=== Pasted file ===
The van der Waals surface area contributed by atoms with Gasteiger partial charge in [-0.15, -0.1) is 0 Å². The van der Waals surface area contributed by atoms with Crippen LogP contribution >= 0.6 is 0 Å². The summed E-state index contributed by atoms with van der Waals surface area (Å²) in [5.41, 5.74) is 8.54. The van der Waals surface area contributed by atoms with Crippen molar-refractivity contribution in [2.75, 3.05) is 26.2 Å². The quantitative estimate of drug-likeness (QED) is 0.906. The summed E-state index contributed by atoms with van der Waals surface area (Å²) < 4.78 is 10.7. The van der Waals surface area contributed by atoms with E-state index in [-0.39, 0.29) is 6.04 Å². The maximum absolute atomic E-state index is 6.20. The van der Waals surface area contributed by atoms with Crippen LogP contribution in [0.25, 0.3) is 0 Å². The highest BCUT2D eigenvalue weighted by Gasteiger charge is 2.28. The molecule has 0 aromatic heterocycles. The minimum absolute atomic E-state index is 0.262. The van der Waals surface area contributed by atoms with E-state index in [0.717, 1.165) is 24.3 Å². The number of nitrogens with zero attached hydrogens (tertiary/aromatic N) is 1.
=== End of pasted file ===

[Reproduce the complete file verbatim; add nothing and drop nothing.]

The van der Waals surface area contributed by atoms with Gasteiger partial charge in [-0.15, -0.1) is 0 Å². The van der Waals surface area contributed by atoms with Crippen LogP contribution >= 0.6 is 0 Å². The summed E-state index contributed by atoms with van der Waals surface area (Å²) in [5.41, 5.74) is 8.54. The van der Waals surface area contributed by atoms with Crippen molar-refractivity contribution in [2.75, 3.05) is 26.2 Å². The quantitative estimate of drug-likeness (QED) is 0.906. The summed E-state index contributed by atoms with van der Waals surface area (Å²) < 4.78 is 10.7. The van der Waals surface area contributed by atoms with E-state index in [-0.39, 0.29) is 6.04 Å². The maximum absolute atomic E-state index is 6.20. The van der Waals surface area contributed by atoms with Crippen LogP contribution in [0.25, 0.3) is 0 Å². The highest BCUT2D eigenvalue weighted by Gasteiger charge is 2.28. The molecule has 0 aromatic heterocycles. The minimum absolute atomic E-state index is 0.262. The van der Waals surface area contributed by atoms with E-state index in [0.717, 1.165) is 24.3 Å². The number of nitrogens with zero attached hydrogens (tertiary/aromatic N) is 1.